An Edith Cowan University study has backed ASX-listed ClearVue Technologies’ assertions about the amount of energy its solar glass windows are able to harness, with the study being downloaded and read by hundreds of science buffs around the globe. The work also revealed the practical scalability and application options for ClearVue’s energy harnessing glass panels, such as airport roofing, commercial shopping plaza domes, aesthetic façades and skylighting functionalities.
Smart building materials trailblazer, ClearVue Technologies, said that a recent scientific study conducted by Edith Cowan University on its clear, energy harnessing, solar windows, represents the first study of its kind worldwide that has measured the performance characteristics and practical application possibilities of solar glass technology.
The company’s solar glass window panels are infused with a micro-thin energy harnessing film that becomes transparent after the glass has been laminated.
The film soaks up energy from the sun and disperses it to the sides of the window panel where ClearVue’s second piece of proprietary technology kicks in – a solar strip that borders the glass panel that is able to effectively harness and transfer the energy.
ClearVue’s windows can be orientated in multiple directions to capture sunlight for generating power and the recent research project was conducted at Warwick Grove Shopping Centre in Perth, where an atrium entrance has been fitted using ClearVue’s unique solar glass.
Results of the work were released in the well-respected Applied Sciences Journal late last month, with scientists collecting data and then extrapolating the results over time at Warwick Grove.
The paper sets out results from a 35m wide glass dome-like feature constructed from ClearVue’s solar glass at the shopping centre with Edith Cowan now predicting that similar structures should generate around 140 kilowatt-hours of electricity per average sunny day
Edith Cowan’s study suggests that this number is roughly equivalent to the daily electrical energy consumption requirements of ten typical, three-bedroom Australian households.
Importantly, ClearVue said that the actual field-measured performance of the window panels aligned closely with its predicted energy outputs.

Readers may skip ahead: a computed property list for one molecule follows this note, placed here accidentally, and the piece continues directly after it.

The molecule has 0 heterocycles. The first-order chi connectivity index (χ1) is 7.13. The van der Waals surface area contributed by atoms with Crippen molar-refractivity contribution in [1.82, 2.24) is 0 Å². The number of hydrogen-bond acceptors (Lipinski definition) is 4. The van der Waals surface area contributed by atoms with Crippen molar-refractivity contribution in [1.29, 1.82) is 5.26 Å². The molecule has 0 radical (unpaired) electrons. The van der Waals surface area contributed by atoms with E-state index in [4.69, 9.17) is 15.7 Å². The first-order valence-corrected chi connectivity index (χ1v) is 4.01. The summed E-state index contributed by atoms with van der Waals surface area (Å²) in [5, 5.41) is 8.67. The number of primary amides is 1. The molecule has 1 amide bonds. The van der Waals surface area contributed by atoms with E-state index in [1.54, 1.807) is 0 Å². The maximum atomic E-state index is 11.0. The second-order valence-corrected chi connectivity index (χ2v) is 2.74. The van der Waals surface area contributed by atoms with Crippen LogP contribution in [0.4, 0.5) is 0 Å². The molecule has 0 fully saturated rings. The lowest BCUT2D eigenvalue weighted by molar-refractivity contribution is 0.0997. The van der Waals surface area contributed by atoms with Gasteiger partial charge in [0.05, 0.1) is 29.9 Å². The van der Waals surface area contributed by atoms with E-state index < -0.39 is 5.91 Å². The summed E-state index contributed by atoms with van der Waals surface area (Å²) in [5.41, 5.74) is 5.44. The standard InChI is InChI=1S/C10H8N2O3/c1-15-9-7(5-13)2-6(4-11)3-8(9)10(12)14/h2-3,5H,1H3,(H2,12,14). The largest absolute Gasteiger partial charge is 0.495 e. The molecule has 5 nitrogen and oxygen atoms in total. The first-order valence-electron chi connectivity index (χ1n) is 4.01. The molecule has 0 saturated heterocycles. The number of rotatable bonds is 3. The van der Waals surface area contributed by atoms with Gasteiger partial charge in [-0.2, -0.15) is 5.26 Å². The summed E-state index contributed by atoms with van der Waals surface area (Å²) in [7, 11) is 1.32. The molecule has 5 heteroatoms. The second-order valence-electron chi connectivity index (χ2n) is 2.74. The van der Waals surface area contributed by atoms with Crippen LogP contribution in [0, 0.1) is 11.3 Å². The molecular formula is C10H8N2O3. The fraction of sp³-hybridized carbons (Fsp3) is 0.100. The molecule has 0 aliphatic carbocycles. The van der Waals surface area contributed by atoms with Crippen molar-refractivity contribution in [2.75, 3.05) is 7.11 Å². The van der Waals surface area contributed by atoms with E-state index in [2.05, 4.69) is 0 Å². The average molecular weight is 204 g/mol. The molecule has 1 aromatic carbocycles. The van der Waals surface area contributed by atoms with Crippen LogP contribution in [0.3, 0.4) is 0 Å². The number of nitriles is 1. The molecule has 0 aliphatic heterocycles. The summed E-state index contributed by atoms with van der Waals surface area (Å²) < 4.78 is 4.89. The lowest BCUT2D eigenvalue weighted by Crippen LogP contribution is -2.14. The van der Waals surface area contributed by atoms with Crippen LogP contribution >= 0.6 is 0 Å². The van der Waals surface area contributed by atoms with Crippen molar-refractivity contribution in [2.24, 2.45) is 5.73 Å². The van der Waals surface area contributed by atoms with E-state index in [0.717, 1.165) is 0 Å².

The scientific community appears to have embraced the study which has enjoyed voluminous numbers of mentions online since its original publication on September 24.
ClearVue said the scientific, peer-reviewed article that arose from Edith Cowan’s study is now recorded as the 14th most read piece from 1,826 published stories in the Applied Sciences Journal, having been downloaded hundreds of times in just the first week since publishing,
Management said this level of readership places the article in the top 10% of all research publications ever tracked by scientific data tracking service provider, Altmetric.
The study also revealed the practical scalability and future application options for ClearVue’s solar window glass installations, such as the rooves of airports, large commercial shopping plaza domes and widespread aesthetic façade and skylighting opportunities.
In September, the company confirmed that it had increased the size of its glass units to an area covering 2.3 metres by 1.2 metres, or 2.76 square metres in total, which is nearly double the size of the previous largest ClearVue solar glass panel manufactured.
The company also recently said that testing is underway at Underwriters Laboratories and the International Electrotechnical Commission, to gain appropriate accreditation for its products, with work expected to be completed by the end of November.
In a world that has apparently become obsessed with climate change and energy conservation, it just might be that ClearVue has developed a product for the ages that will withstand the test of time – only time will tell.
Is your ASX listed company doing something interesting ? Contact : firstname.lastname@example.org